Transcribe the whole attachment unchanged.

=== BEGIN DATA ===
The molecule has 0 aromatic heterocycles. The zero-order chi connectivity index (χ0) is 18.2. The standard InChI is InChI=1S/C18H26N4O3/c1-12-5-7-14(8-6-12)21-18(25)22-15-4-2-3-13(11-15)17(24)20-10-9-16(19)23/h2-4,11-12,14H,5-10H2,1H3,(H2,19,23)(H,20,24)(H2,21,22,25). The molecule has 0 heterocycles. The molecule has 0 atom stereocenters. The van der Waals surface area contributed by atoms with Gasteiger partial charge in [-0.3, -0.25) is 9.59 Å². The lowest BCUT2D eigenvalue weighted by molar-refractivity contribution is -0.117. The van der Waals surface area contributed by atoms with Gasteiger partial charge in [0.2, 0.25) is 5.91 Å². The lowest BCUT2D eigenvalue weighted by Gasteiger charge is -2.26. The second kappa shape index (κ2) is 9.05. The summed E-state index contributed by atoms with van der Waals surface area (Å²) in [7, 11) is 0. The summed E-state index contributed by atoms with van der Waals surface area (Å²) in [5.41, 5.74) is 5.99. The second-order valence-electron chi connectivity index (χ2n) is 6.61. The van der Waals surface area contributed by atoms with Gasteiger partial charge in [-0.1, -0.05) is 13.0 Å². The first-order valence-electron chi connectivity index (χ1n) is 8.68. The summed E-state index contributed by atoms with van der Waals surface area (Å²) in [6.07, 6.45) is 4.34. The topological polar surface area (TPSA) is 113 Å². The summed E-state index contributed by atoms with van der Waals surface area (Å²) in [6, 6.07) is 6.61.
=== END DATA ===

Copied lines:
The molecule has 0 aromatic heterocycles. The zero-order chi connectivity index (χ0) is 18.2. The standard InChI is InChI=1S/C18H26N4O3/c1-12-5-7-14(8-6-12)21-18(25)22-15-4-2-3-13(11-15)17(24)20-10-9-16(19)23/h2-4,11-12,14H,5-10H2,1H3,(H2,19,23)(H,20,24)(H2,21,22,25). The molecule has 0 heterocycles. The molecule has 0 atom stereocenters. The van der Waals surface area contributed by atoms with Gasteiger partial charge in [-0.3, -0.25) is 9.59 Å². The lowest BCUT2D eigenvalue weighted by molar-refractivity contribution is -0.117. The van der Waals surface area contributed by atoms with Gasteiger partial charge in [0.2, 0.25) is 5.91 Å². The lowest BCUT2D eigenvalue weighted by Gasteiger charge is -2.26. The second kappa shape index (κ2) is 9.05. The summed E-state index contributed by atoms with van der Waals surface area (Å²) in [7, 11) is 0. The summed E-state index contributed by atoms with van der Waals surface area (Å²) in [5.41, 5.74) is 5.99. The second-order valence-electron chi connectivity index (χ2n) is 6.61. The van der Waals surface area contributed by atoms with Gasteiger partial charge in [-0.1, -0.05) is 13.0 Å². The first-order valence-electron chi connectivity index (χ1n) is 8.68. The summed E-state index contributed by atoms with van der Waals surface area (Å²) in [6.07, 6.45) is 4.34. The topological polar surface area (TPSA) is 113 Å². The summed E-state index contributed by atoms with van der Waals surface area (Å²) in [6, 6.07) is 6.61.